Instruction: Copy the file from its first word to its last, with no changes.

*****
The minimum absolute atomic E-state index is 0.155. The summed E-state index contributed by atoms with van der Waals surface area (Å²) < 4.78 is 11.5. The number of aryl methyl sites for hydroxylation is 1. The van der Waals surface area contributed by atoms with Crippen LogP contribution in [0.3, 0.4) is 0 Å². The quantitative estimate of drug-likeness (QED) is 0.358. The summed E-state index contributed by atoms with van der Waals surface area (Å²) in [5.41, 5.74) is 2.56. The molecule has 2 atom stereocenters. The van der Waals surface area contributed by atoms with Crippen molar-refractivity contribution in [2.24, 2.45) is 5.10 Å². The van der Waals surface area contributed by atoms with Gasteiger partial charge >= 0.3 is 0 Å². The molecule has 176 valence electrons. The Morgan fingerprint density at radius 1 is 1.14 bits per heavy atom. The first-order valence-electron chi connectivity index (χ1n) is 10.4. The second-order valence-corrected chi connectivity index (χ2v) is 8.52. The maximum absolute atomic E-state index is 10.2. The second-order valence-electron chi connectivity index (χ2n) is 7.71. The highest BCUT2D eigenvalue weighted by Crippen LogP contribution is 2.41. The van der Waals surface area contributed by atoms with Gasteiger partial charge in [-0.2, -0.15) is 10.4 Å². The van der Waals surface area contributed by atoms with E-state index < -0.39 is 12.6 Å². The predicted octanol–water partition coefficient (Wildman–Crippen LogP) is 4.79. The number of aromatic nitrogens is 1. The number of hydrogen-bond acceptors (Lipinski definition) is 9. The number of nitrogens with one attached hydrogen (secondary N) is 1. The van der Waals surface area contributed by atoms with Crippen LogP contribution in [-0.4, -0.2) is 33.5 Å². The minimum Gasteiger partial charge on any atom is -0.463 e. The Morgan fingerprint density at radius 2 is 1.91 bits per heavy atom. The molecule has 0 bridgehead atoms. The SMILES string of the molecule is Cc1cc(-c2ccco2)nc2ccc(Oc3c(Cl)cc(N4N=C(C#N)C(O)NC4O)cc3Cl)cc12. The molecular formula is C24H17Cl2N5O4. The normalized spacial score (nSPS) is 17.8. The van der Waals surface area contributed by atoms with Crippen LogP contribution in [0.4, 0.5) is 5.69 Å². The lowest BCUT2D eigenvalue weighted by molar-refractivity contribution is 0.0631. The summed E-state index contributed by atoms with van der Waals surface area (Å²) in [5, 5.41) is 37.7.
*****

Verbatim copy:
The minimum absolute atomic E-state index is 0.155. The summed E-state index contributed by atoms with van der Waals surface area (Å²) < 4.78 is 11.5. The number of aryl methyl sites for hydroxylation is 1. The van der Waals surface area contributed by atoms with Crippen LogP contribution in [0.3, 0.4) is 0 Å². The quantitative estimate of drug-likeness (QED) is 0.358. The summed E-state index contributed by atoms with van der Waals surface area (Å²) in [5.41, 5.74) is 2.56. The molecule has 2 atom stereocenters. The van der Waals surface area contributed by atoms with Crippen molar-refractivity contribution in [2.24, 2.45) is 5.10 Å². The van der Waals surface area contributed by atoms with Gasteiger partial charge >= 0.3 is 0 Å². The molecule has 176 valence electrons. The Morgan fingerprint density at radius 1 is 1.14 bits per heavy atom. The first-order valence-electron chi connectivity index (χ1n) is 10.4. The second-order valence-corrected chi connectivity index (χ2v) is 8.52. The maximum absolute atomic E-state index is 10.2. The second-order valence-electron chi connectivity index (χ2n) is 7.71. The highest BCUT2D eigenvalue weighted by Crippen LogP contribution is 2.41. The van der Waals surface area contributed by atoms with Gasteiger partial charge in [-0.2, -0.15) is 10.4 Å². The van der Waals surface area contributed by atoms with E-state index < -0.39 is 12.6 Å². The predicted octanol–water partition coefficient (Wildman–Crippen LogP) is 4.79. The number of aromatic nitrogens is 1. The number of hydrogen-bond acceptors (Lipinski definition) is 9. The number of nitrogens with one attached hydrogen (secondary N) is 1. The van der Waals surface area contributed by atoms with Crippen LogP contribution in [-0.4, -0.2) is 33.5 Å². The minimum Gasteiger partial charge on any atom is -0.463 e. The Morgan fingerprint density at radius 2 is 1.91 bits per heavy atom. The molecule has 0 bridgehead atoms. The SMILES string of the molecule is Cc1cc(-c2ccco2)nc2ccc(Oc3c(Cl)cc(N4N=C(C#N)C(O)NC4O)cc3Cl)cc12. The molecular formula is C24H17Cl2N5O4. The normalized spacial score (nSPS) is 17.8. The van der Waals surface area contributed by atoms with Crippen LogP contribution in [0.4, 0.5) is 5.69 Å². The lowest BCUT2D eigenvalue weighted by molar-refractivity contribution is 0.0631. The summed E-state index contributed by atoms with van der Waals surface area (Å²) in [5, 5.41) is 37.7.